Like any organization, it is of course best not to idealize the Women Farmers’ Circles and to underline their limits, particularly in terms of feminist positioning. However, it also seems essential to make their contribution to the history of women and Quebec society visible.

To learn more about Quebec Women Farmers’ Circles, I invite you to read Yolande Cohen’s book Femmes de Parole : l’histoire des Cercles de Fermières du Québec (1990) (although as far as I know, it’s only available in French) or to watch the documentary All That We Make, directed by Annie Saint-Pierre (2013).

1  This quote was translated from French by the author of this article.

2  Ethics of care are based in the maintenance of human relationships as well as in the interdependence of individuals. Care aims to ‘’maintain, continue, and repair our ‘world’ so that we can live in it as well as possible. That world includes our bodies, our selves, and our environment, all of which we seek to interweave in a complex, life-sustaining web’’ (Fisher and Tronto, 1990 : 40). For more details, you can read my article about genealogy and care here. It’s also important to note that these ethics can be linked to the christian values of the organization.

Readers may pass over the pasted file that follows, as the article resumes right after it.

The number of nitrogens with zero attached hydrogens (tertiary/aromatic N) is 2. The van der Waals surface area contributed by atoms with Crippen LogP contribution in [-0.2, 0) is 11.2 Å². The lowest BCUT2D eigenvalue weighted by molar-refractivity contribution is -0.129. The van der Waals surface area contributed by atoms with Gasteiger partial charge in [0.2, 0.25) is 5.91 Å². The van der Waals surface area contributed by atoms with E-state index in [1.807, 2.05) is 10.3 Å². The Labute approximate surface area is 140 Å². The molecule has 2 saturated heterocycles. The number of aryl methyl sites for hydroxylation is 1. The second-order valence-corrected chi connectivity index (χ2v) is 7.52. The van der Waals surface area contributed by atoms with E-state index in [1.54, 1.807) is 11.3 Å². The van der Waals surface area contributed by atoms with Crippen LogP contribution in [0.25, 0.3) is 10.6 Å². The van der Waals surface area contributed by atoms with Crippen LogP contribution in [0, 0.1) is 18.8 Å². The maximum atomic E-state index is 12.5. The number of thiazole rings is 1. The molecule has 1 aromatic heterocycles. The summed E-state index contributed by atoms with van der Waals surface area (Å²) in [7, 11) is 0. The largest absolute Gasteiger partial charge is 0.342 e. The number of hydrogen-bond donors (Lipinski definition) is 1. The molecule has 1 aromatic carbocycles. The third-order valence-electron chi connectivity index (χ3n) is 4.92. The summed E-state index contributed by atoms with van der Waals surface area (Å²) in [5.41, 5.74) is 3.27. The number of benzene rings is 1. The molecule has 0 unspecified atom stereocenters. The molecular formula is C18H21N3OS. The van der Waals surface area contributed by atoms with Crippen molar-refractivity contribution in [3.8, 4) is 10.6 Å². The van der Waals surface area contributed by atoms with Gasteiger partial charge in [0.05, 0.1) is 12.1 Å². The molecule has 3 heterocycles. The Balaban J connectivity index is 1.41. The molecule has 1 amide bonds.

3  They are notably at the origin of programs for the distribution of milk cartons in schools (Radio-Canada, 2015).

4 I’m thinking in particular of the women who are involved in the organization of the Circles and who are democratically elected as presidents, whether at regional or national level.


Beaudoin, Christiane and Joncas, Gisèle. « Le Cercle de Fermières de Gaspé : 50 ans par et pour les femmes ». Magazine Gaspésie, vol.57, no.3 (199), p.46-48.

Cohen, Yolande (1990). Femmes de parole : l’histoire des Cercles de Fermières du Québec 1915-1990. Montréal : Le Jour Éditeur, 315 pages.

Lagarde, Louise (2015). « Les Cercles de Fermières du Québec : 100 ans de savoir à partager ». Histoire Québec, vol.20, no.3, p.5-9.

Radio-Canada (2015). « Les Cercles de Fermières », segment of the show L’épicerie, 13:37 – 18:10. Consulted February 13th 2023 :

Saint-Pierre, Annie (2013). All That We Make, documentary.

Fisher, Berenice and Tronto, Joan. (1990). ”Towards a Feminist Theory of Care”. In Circles of care, Abel, E. and Nelson, M. (ed.). New York : State University of New York Press, p.36-54.